Summer in the City
Detroit and Newark are still recovering from the violence that erupted 40 years ago
Views on the riots run the gamut: While some see the work of simple criminals, activists describe the disturbances as empowering, as a turning point for African-American clout. In 1970, Newark became the first major northeastern city to elect a black mayor; Detroit followed suit in 1974, and African-Americans have held City Hall in both cities ever since. In Detroit, leaders organized New Detroit Inc., an organization that still works with the business and black communities to soothe racial tensions in the city. In Newark, black leaders negotiated with the city to dramatically limit the size of a medical school that threatened to displace city residents. "When we sat down to negotiate, we had that nameless and faceless brother with the brick standing with us," recalls Junius Williams, then an organizer in the black community and now head of the Abbott Leadership Institute at Rutgers-Newark.
But many white residents took a different message from the "nameless brother"get out. The year before the riots, 22,000 residents, predominantly whites, left Detroit. By 1968, it reached 80,000. Both majority white in 1960, Newark's white population now stands at 22 percent and Detroit's at 11 percent.
Ghetto palms. The riots also made suburbanites wary of traveling downtown, crippling businesses. In Newark, 13 percent of the stores in the riot area closed immediately, and an additional 19 percent within a year. Coupled with the decline of manufacturing jobs and the surge of gang violence in the following decades, both cities increasingly became synonymous with urban decay.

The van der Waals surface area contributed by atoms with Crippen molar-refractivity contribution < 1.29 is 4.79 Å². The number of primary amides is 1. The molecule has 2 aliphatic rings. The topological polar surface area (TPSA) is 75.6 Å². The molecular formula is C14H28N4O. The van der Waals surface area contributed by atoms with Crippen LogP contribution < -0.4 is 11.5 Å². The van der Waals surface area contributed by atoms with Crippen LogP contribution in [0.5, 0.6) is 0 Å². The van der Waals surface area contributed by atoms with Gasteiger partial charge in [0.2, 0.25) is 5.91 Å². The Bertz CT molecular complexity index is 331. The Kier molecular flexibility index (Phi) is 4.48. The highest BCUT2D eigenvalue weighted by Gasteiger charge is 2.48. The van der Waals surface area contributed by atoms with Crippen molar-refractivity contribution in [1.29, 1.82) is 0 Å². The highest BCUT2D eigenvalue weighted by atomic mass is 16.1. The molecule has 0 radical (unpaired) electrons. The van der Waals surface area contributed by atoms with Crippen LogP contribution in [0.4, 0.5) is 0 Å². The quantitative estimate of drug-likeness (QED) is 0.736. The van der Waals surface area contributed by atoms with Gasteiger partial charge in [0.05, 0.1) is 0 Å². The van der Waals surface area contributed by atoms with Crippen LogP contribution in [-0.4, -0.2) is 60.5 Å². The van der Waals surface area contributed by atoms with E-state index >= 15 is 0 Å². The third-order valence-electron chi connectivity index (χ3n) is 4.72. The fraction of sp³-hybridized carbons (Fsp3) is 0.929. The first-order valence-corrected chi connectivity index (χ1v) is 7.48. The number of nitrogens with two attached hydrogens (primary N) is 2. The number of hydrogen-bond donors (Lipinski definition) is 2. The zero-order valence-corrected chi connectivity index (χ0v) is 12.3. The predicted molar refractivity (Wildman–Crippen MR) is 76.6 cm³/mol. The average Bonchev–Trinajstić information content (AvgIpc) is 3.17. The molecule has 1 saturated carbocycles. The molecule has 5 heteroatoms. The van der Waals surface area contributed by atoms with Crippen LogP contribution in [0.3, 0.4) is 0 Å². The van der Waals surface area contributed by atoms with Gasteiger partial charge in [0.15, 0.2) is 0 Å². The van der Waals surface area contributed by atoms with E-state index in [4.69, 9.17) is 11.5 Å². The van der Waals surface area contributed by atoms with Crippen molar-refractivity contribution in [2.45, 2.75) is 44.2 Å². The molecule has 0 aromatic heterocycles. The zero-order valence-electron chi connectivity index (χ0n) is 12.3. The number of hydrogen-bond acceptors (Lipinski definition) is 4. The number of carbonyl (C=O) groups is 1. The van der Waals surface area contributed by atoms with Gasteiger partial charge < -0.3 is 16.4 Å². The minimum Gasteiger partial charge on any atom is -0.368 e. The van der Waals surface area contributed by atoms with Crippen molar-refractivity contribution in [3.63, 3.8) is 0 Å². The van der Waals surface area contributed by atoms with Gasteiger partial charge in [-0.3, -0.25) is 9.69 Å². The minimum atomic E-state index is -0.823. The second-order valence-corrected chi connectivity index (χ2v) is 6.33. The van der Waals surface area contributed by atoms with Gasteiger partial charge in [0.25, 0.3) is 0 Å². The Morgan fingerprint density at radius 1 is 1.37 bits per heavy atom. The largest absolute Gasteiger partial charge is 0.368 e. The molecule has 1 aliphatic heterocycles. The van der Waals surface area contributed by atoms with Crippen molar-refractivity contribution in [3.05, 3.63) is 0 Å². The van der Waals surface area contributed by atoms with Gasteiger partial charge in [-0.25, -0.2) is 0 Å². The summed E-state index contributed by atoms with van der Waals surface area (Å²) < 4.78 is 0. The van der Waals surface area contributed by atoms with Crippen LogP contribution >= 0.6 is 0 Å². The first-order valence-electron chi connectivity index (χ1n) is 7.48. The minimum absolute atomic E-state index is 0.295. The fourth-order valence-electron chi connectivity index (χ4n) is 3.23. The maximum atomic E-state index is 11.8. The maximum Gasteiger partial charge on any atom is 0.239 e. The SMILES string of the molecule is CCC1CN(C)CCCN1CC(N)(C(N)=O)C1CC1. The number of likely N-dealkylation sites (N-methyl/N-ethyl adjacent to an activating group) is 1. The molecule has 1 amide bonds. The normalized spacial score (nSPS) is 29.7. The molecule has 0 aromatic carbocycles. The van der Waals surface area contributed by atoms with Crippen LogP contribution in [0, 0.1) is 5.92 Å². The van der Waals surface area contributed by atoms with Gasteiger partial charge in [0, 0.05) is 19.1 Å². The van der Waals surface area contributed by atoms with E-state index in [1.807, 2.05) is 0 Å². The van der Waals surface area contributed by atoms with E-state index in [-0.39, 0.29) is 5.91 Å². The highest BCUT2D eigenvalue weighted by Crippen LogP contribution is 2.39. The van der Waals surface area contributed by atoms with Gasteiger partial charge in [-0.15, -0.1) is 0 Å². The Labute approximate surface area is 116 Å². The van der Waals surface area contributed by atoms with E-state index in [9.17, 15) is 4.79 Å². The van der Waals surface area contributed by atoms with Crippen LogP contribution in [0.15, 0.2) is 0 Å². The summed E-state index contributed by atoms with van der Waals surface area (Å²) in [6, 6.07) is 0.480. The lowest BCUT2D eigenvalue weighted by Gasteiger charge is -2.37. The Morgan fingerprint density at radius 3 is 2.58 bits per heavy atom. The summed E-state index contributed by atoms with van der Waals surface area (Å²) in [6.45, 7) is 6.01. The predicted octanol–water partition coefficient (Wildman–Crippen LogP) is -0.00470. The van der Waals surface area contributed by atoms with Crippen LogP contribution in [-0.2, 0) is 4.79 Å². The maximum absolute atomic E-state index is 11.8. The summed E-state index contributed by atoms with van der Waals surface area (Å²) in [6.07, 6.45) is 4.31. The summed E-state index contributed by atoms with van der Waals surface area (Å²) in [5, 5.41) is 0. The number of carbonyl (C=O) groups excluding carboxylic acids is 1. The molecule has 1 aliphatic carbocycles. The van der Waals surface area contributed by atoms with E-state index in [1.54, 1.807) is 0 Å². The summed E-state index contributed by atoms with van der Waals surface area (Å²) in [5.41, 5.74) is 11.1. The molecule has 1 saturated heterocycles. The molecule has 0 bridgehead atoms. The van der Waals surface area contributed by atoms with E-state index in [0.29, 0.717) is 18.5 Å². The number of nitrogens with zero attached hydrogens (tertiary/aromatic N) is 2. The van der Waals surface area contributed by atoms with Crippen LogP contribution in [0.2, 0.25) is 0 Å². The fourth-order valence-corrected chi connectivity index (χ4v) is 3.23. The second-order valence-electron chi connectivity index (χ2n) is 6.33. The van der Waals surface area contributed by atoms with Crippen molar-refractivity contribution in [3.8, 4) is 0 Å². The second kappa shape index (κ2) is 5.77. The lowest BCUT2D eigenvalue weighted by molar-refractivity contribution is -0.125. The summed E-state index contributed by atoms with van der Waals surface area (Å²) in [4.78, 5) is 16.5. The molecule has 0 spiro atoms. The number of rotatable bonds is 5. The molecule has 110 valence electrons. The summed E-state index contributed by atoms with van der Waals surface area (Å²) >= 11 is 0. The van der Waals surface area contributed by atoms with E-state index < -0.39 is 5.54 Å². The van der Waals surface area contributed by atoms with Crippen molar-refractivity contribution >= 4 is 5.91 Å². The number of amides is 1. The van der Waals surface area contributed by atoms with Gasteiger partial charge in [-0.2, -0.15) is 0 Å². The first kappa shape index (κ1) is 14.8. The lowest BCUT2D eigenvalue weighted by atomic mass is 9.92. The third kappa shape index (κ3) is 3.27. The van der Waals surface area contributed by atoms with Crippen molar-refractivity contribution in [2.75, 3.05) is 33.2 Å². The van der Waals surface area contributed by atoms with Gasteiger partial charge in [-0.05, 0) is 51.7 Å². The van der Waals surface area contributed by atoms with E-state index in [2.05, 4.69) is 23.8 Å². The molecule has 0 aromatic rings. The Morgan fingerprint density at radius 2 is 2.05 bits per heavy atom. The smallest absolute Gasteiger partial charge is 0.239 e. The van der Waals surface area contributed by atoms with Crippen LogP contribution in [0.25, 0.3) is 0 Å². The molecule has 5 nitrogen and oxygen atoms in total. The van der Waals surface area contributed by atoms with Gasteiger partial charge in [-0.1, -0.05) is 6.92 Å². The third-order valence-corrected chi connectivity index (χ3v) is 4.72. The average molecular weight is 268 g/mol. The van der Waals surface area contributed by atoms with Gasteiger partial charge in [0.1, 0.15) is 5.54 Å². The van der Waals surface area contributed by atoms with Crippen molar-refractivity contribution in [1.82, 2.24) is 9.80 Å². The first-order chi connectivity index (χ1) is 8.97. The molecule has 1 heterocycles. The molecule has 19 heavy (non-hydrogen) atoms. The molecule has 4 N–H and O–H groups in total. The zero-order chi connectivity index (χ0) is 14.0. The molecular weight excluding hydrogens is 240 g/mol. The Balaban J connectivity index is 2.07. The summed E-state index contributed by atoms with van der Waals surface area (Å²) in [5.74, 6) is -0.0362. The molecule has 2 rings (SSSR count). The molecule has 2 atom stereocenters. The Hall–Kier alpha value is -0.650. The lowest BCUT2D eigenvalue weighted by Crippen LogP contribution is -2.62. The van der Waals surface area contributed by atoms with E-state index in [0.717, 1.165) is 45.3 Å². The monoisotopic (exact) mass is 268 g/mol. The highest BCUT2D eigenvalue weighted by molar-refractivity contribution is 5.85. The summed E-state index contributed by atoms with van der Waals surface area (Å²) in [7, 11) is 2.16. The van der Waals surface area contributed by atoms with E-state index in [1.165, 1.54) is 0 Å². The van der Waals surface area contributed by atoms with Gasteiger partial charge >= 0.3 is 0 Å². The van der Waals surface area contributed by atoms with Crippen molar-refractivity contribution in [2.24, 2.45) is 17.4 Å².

In Detroit, seemingly the only thing that has flourished in recent decades are the so-called ghetto palms that sprout from the rooftops of abandoned office towers. And with the further predicted erosion of auto industry jobs, the economy is expected to get even bleaker over the next decade. Yet Detroit Mayor Kwame Kilpatrick insists that Motown is throwing off its malaise. The burly son of Michigan U.S. Rep. Carolyn Cheeks Kilpatrick, he talks up brisk sales of pricey lofts converted from vacant industrial and office space, the crowds at the Tigers' glitzy Comerica Park, and the newly opened RiverWalk. "I think that a lot of our problem is also spiritual," Kilpatrick says. "We've got to get off our asses and stop being so woe-is-me."
But cause for optimism is hard to find near Rosa Parks and Clairmount Street, the once vibrant district where the riots began, and where the view now offers little but blight. Retail is virtually nonexistent, many of the homes are abandoned, and at least a third of the nearby land is empty-hardly unusual in a city that owns about 28,000 vacant lots.
Such landscapes have prompted charges that downtown Detroit is being propped up while the rest of the city rots. Addressing critics, Kilpatrick has just detailed a five-year plan to target six neighborhoods for redevelopment and beautification. But that leaves over 90 percent of city neighborhoods not covered by the first phase of the initiative, including the area where the riots were focused. To which mayoral spokesman Matt Allen urges patience. "Is an Applebee's going to be built on Clairmount and Rosa Parks today or tomorrow or in five years or in 10 years?" he says. "Probably not."